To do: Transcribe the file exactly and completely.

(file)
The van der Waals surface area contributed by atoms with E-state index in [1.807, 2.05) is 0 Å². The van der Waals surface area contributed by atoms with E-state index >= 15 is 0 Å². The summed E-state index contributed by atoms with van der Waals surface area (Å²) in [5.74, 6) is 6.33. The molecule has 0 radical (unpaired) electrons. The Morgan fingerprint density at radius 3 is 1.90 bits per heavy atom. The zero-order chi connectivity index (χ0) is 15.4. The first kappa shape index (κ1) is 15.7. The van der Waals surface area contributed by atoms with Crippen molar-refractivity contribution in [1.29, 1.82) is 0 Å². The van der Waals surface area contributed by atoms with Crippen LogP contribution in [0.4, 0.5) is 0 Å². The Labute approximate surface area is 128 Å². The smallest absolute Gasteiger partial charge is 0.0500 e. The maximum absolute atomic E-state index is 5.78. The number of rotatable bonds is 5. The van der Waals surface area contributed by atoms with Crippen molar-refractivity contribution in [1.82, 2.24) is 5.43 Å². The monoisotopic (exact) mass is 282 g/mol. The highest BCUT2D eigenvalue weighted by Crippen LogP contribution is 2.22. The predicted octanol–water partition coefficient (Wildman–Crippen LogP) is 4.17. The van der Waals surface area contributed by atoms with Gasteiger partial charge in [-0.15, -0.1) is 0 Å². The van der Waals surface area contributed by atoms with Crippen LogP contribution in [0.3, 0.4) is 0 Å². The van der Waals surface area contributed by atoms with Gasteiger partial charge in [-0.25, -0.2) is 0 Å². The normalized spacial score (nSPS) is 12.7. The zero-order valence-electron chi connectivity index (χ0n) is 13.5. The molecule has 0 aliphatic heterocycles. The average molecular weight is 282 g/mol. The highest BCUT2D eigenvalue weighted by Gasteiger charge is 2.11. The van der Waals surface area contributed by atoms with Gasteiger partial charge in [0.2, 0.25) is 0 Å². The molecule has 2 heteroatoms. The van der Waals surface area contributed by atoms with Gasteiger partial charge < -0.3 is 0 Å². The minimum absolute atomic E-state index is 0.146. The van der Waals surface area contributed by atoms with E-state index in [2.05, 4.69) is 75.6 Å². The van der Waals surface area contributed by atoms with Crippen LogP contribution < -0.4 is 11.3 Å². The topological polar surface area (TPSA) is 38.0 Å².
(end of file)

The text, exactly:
The van der Waals surface area contributed by atoms with E-state index in [1.807, 2.05) is 0 Å². The van der Waals surface area contributed by atoms with E-state index >= 15 is 0 Å². The summed E-state index contributed by atoms with van der Waals surface area (Å²) in [5.74, 6) is 6.33. The molecule has 0 radical (unpaired) electrons. The Morgan fingerprint density at radius 3 is 1.90 bits per heavy atom. The zero-order chi connectivity index (χ0) is 15.4. The first kappa shape index (κ1) is 15.7. The van der Waals surface area contributed by atoms with Crippen molar-refractivity contribution in [1.29, 1.82) is 0 Å². The van der Waals surface area contributed by atoms with Crippen LogP contribution in [0.4, 0.5) is 0 Å². The Labute approximate surface area is 128 Å². The smallest absolute Gasteiger partial charge is 0.0500 e. The maximum absolute atomic E-state index is 5.78. The number of rotatable bonds is 5. The van der Waals surface area contributed by atoms with Crippen molar-refractivity contribution in [1.82, 2.24) is 5.43 Å². The monoisotopic (exact) mass is 282 g/mol. The highest BCUT2D eigenvalue weighted by Crippen LogP contribution is 2.22. The predicted octanol–water partition coefficient (Wildman–Crippen LogP) is 4.17. The van der Waals surface area contributed by atoms with Gasteiger partial charge in [-0.15, -0.1) is 0 Å². The van der Waals surface area contributed by atoms with Crippen LogP contribution in [0.3, 0.4) is 0 Å². The van der Waals surface area contributed by atoms with Gasteiger partial charge in [-0.25, -0.2) is 0 Å². The normalized spacial score (nSPS) is 12.7. The zero-order valence-electron chi connectivity index (χ0n) is 13.5. The molecule has 0 aliphatic heterocycles. The average molecular weight is 282 g/mol. The highest BCUT2D eigenvalue weighted by Gasteiger charge is 2.11. The van der Waals surface area contributed by atoms with Gasteiger partial charge in [0.2, 0.25) is 0 Å². The molecule has 2 heteroatoms. The van der Waals surface area contributed by atoms with Gasteiger partial charge < -0.3 is 0 Å². The minimum absolute atomic E-state index is 0.146. The van der Waals surface area contributed by atoms with E-state index in [2.05, 4.69) is 75.6 Å². The van der Waals surface area contributed by atoms with Crippen LogP contribution < -0.4 is 11.3 Å². The topological polar surface area (TPSA) is 38.0 Å².